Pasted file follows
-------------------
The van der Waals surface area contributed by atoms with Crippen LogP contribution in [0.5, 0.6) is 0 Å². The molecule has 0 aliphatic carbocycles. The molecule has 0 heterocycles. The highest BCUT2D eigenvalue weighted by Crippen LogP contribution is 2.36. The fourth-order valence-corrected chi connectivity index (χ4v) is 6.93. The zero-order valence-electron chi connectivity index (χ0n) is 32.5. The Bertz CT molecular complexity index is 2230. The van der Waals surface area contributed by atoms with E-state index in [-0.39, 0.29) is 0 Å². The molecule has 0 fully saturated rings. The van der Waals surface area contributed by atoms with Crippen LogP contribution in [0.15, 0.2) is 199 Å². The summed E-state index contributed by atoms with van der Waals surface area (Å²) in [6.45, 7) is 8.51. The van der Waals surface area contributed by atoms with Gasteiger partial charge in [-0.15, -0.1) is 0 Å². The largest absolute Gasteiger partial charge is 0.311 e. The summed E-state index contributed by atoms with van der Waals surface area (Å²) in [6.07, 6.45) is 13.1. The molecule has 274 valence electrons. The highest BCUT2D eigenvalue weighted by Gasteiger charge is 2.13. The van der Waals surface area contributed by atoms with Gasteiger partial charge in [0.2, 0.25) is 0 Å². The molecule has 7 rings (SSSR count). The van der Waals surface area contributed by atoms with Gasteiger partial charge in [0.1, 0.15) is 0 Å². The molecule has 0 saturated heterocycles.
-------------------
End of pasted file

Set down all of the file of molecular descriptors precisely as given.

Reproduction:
The van der Waals surface area contributed by atoms with Crippen LogP contribution in [0.5, 0.6) is 0 Å². The molecule has 0 aliphatic carbocycles. The molecule has 0 heterocycles. The highest BCUT2D eigenvalue weighted by Crippen LogP contribution is 2.36. The fourth-order valence-corrected chi connectivity index (χ4v) is 6.93. The zero-order valence-electron chi connectivity index (χ0n) is 32.5. The Bertz CT molecular complexity index is 2230. The van der Waals surface area contributed by atoms with E-state index in [-0.39, 0.29) is 0 Å². The molecule has 0 fully saturated rings. The van der Waals surface area contributed by atoms with Crippen LogP contribution in [0.15, 0.2) is 199 Å². The summed E-state index contributed by atoms with van der Waals surface area (Å²) in [6.45, 7) is 8.51. The van der Waals surface area contributed by atoms with Gasteiger partial charge in [-0.15, -0.1) is 0 Å². The largest absolute Gasteiger partial charge is 0.311 e. The summed E-state index contributed by atoms with van der Waals surface area (Å²) in [6.07, 6.45) is 13.1. The molecule has 274 valence electrons. The highest BCUT2D eigenvalue weighted by Gasteiger charge is 2.13. The van der Waals surface area contributed by atoms with Gasteiger partial charge in [0.2, 0.25) is 0 Å². The molecule has 7 rings (SSSR count). The van der Waals surface area contributed by atoms with Gasteiger partial charge in [0.1, 0.15) is 0 Å². The molecule has 0 saturated heterocycles.